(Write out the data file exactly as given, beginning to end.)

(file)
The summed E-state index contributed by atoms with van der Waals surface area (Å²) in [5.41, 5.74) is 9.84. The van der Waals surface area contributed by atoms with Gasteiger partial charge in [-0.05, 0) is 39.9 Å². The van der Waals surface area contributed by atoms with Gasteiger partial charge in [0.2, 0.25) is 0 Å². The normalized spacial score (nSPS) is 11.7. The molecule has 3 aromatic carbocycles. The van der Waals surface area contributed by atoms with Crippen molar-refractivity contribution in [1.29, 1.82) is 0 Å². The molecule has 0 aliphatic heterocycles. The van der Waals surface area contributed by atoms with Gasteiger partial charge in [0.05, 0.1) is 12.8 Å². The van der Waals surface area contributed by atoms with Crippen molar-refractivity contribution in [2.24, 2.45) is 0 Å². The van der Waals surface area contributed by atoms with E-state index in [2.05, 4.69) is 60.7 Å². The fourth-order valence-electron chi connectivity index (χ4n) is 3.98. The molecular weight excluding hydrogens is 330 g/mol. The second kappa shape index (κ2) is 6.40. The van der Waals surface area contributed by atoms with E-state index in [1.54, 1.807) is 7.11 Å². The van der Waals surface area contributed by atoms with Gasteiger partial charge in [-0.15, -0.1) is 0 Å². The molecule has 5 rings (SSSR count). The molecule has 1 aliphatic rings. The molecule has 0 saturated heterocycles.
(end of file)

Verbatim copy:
The summed E-state index contributed by atoms with van der Waals surface area (Å²) in [5.41, 5.74) is 9.84. The van der Waals surface area contributed by atoms with Gasteiger partial charge in [-0.05, 0) is 39.9 Å². The van der Waals surface area contributed by atoms with Gasteiger partial charge in [0.2, 0.25) is 0 Å². The normalized spacial score (nSPS) is 11.7. The molecule has 3 aromatic carbocycles. The van der Waals surface area contributed by atoms with Crippen molar-refractivity contribution in [1.29, 1.82) is 0 Å². The molecule has 0 aliphatic heterocycles. The van der Waals surface area contributed by atoms with Gasteiger partial charge in [0.05, 0.1) is 12.8 Å². The van der Waals surface area contributed by atoms with Crippen molar-refractivity contribution in [2.24, 2.45) is 0 Å². The van der Waals surface area contributed by atoms with E-state index in [2.05, 4.69) is 60.7 Å². The fourth-order valence-electron chi connectivity index (χ4n) is 3.98. The molecular weight excluding hydrogens is 330 g/mol. The second kappa shape index (κ2) is 6.40. The van der Waals surface area contributed by atoms with E-state index in [1.54, 1.807) is 7.11 Å². The van der Waals surface area contributed by atoms with Gasteiger partial charge in [-0.15, -0.1) is 0 Å². The molecule has 5 rings (SSSR count). The molecule has 1 aliphatic rings. The molecule has 0 saturated heterocycles.